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The Existential Compost

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9th June 2015

Barbecue @ 18:38

It’s barbecue weather. Or so it seems.

During the winter, the air in Norton smells richly of burning coal, wood and melting plastic. During the summer months, this is replaced with a heady miasma of charcoal, burnt meat and slurry, although recently this has been added to by the arrival of a fish and chip shop in the village and its associated pongs.
The neighbours gather with their families and friends and burn meat to add a crunchy flavoursome crust. Then dine on said items accompanied by trendy salads and fine wines.

Meanwhile, in Gnomepants Cottage, the food remains cooked on the stove or in the oven as the once faithful barbecue was consigned to the council tip some time during the last great move.

Hosting garden parties and barbecues became a thing of the past once the realisation that standing over burning coals while sausages singed was no longer fun but a chore. The realisation that watching guests get tipsy and sated on cremated burgers and battling wasps while the chefs food got even more scorched and grew colder was no fun for the chef.

I was often the chef.

More often than not, the food would be cold, the guests would be leaving and I’d be left with a mountain of soggy salad even though I’d resolved not to make so much in the first place.

Not fun.

Resolution was that no further barbecues would be hosted and that they would solely be attended upon invitation.

This Sunday in Norton was a glorious day. Neighbours fired up their barbecues and began their annual ritual of eating calcined meat goods. The air became thick with smog but few invitations arrived. But no matter.

It was then that I realised, trend setter that I am, I had set an example amongst my friends. A fashion that no more would they hold barbecues and invite people while the hosts cooked and slaved over burning cinders only to dine themselves later on cold undercooked foodstuffs. This explains why we didn’t get any invites to barbecues from friends. That, and living out in the sticks, miles from friends and family.
So next time you’re enjoying the British summer, sitting in the garden inhaling burnt meat pollution, and have the urge to fire up the old barbecue, invite some chums and have a crap dinner while your friends enjoy the fruits of your labours, remember they didn’t invite you to theirs. Why? Because no fool wants to eat cold sausages and mountains of salad. They want their food cooked, hot and served to them by gracious hosts. They don’t have barbecues. Instead, they are sensible and have their dinner parties indoors.

Curiously I don’t get invites to them either….
 
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From:fj_warren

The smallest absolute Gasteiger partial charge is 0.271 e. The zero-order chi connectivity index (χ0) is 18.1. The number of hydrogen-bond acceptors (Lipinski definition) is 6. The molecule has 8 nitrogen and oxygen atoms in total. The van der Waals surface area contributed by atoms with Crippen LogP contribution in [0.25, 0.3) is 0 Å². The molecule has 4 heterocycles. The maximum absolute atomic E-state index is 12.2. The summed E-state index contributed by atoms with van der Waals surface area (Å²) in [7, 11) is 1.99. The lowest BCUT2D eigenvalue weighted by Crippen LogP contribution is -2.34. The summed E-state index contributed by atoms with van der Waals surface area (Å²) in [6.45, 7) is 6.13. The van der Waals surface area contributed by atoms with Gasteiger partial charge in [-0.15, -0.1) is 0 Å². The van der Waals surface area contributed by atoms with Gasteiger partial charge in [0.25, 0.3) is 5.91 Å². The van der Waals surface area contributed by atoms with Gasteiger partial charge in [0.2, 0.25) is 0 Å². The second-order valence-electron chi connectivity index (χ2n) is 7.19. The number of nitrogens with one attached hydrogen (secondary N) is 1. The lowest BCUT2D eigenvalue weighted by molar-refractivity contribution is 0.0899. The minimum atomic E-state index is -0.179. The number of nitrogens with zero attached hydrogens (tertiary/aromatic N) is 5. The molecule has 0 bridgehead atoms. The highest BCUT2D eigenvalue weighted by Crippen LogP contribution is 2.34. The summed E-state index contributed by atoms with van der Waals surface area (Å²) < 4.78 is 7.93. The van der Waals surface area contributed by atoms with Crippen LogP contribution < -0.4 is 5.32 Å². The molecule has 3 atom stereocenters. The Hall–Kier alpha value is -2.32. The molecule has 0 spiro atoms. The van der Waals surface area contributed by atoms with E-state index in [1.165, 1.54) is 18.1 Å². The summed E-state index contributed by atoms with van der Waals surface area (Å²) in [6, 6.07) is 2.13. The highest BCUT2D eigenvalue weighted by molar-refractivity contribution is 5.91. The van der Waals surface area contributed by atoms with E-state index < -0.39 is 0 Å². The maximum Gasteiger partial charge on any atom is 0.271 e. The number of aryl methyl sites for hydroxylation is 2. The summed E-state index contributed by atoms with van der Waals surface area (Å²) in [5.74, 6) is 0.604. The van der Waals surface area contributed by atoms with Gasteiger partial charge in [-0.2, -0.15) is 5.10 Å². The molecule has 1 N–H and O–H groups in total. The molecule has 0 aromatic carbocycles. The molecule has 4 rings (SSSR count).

Date:10th June 2015 09:57 (UTC)
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Living next to a camp site I HATE barbecues. You have to shut all the windows in the house as the garden fills with smoke. All the washing has to be picked in and as some bright sparks have barbecued breakfasts you can be caught out at any time of day!

However, I do have an extremely funny story concerning a camper lighting a barbecue which I will divulge to you one fine day.

Carn Brea, a local landmark, was engulfed in flames recently due to the damage a disposable barbecue caused. They reckon it will take twenty years for the ground to recover! Why couldn't they have gone to McDonald's?!!!!
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From:stegzy
Date:10th June 2015 18:47 (UTC)
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It's the campers who insist on ignoring all common sense and warnings by taking their smouldering barbecues into their tent to keep warm that annoy me.
They give us considerate campers a bad name.

Saying that, my recent camping trips have been relatively barbecue free having opted for local takeaways, cafes and restaurants for sustenance.

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From:lolita_fielding
Date:10th June 2015 10:37 (UTC)
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I hate that my neighbours have so many barbeques. It triggers my asthma and I have to have all the windows shut in Summer and all my washing indoors. Utter bastards.
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From:stegzy
Date:10th June 2015 18:50 (UTC)
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I bet they don't invite you round for a couple of burgers and sausages either. Inconsiderate utter bastards.
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From:zoefruitcake
Date:10th June 2015 12:14 (UTC)
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Next time they fire up we can cook burgers and sausages inside and then eat them in the garden if you like?
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From:stegzy
Date:10th June 2015 18:50 (UTC)
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Or we could nip down the chippy instead.
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From:technophobe1975
Date:10th June 2015 16:45 (UTC)
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Our neighbour loves to barbecue, but I don't think has ever cleaned it, so our garden is engulfed in such thick smoke you can imagine you are in London in the early 1900s navigating your way through a pea souper, while keeping a wary eye open for Jack The Ripper...
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From:stegzy
Date:10th June 2015 19:01 (UTC)
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As long as it's not the Loch Ness Monster Jack the Ripper, you should be ok...



Edited at 2015-06-10 19:02 (UTC)

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